Fruit & Vegetable Magazine

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New risk management tools developed with AgriRisk funding


November 3, 2020
By Fruit and Vegetable

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Monday marked the beginning of the ninth Fall Harvest, and the Canadian fruit and vegetable industry’s first virtual iteration of the annual event. Organized by the Canadian Produce Marketing Association (CPMA) and the Canadian Horticultural Council (CHC), the event runs Nov. 2-5 and includes panels and speakers on a variety of issues important to produce farmers.

The first day of the event included a keynote speech from Marie-Claude Bibeau, minister of agriculture and agri-food. In addition to reiterating the support the Government of Canada has provided during the pandemic, such as the new $35 million Emergency On-Farm Support Fund to support farm workers’ health and safety, Bibeau introduced three new projects.

“Since the beginning of the pandemic, Canada’s horticultural producers and processors have stood strong and resilient as they continued to drive our economy and our food security in the face of significant challenges,” Bibeau said in a statement. “Our Government will continue to support them and give them the tools they need to manage risk and capture the exciting opportunities that lie ahead for their industry. ”

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Under the AgriRisk Initiatives program, these three projects will benefit the fruit and vegetable sector for a total of $387,000.

The CHC will receive $123,269 to research and conduct a risk assessment of the Ontario horticulture sector. Its purpose is to support the future development of a whole-farm producer-paid top-up insurance product for horticulture producers through the creation of a Diversity Index.

” Across Canada, our fruit and vegetable farms are very diverse – producing over 120 different crops,” said Rebecca Lee, CHC executive director. “We are encouraged by the government’s recognition of our diversity and look forward to our partnership in developing risk management tools that reflect this.”

Ontario Greenhouse Vegetable Growers (OGVG) will receive $225,000 to develop a risk management financial product for disease and insect infestations for greenhouses. This  will be done on the basis of data modelling, frequency events and by consulting insurers.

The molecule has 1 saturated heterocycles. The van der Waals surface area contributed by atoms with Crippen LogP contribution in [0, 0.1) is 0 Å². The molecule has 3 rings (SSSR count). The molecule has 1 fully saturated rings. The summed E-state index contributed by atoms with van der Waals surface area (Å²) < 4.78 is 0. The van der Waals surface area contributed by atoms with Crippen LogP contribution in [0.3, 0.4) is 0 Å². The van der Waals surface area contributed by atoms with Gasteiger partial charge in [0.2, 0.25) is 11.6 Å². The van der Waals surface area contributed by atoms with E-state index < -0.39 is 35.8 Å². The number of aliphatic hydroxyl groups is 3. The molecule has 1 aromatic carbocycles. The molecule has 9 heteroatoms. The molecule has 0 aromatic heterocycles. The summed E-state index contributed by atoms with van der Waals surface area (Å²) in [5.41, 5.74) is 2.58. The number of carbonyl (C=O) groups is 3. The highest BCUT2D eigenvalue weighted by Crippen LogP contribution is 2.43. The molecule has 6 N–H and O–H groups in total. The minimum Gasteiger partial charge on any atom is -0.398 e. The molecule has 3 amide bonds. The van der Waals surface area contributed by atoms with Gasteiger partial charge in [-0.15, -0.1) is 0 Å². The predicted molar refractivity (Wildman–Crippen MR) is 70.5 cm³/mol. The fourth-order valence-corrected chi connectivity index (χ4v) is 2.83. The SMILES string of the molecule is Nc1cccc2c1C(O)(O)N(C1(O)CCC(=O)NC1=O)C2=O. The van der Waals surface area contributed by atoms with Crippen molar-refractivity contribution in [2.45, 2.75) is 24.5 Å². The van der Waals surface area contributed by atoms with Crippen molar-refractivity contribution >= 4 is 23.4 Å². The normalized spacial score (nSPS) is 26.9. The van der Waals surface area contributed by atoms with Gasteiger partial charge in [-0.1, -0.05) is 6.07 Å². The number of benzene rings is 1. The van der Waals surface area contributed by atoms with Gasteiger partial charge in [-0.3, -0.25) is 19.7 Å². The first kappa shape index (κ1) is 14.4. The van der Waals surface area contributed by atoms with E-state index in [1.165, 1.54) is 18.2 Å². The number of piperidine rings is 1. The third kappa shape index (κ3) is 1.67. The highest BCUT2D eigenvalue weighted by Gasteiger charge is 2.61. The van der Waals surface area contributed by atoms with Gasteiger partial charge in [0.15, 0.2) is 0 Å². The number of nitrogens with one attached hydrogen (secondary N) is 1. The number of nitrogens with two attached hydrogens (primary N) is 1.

Joe Sbrocchi, general manager of OGVG , said, “This project will help our farmers rebound from unforeseeable perils, such as pest and disease outbreaks, by managing crop risks so that we can continue providing fresh vegetables to Canadians and around the world.”

The third project sees $38,660 go to Association des producteurs maraichers du Québec* (APMQ) to develop a tool for growers to assess their vulnerability and take the necessary actions to increase their resilience to climate change. The project, which is already complete, involved computerizing the diagnostic tool to enhance climate risk management.

“[It] allows produce businesses to assess their vulnerability and take the necessary actions to increase their resilience to climate change,” says Jocelyn St-Denis, executive director of  the AMPQ. “The extreme temperatures and drought of this past growing season have demonstrated the relevance of implementing adaptations specific to the reality of each business.”

The AgriRisk Initiatives is a five-year program under the Canadian Agricultural Partnership (CAP) that supports the development of new risk management tools. The program is divided into three components, including the Research and Development stream, into which these three projects fall.

*An association which advocates for Quebec-grown produce and producers.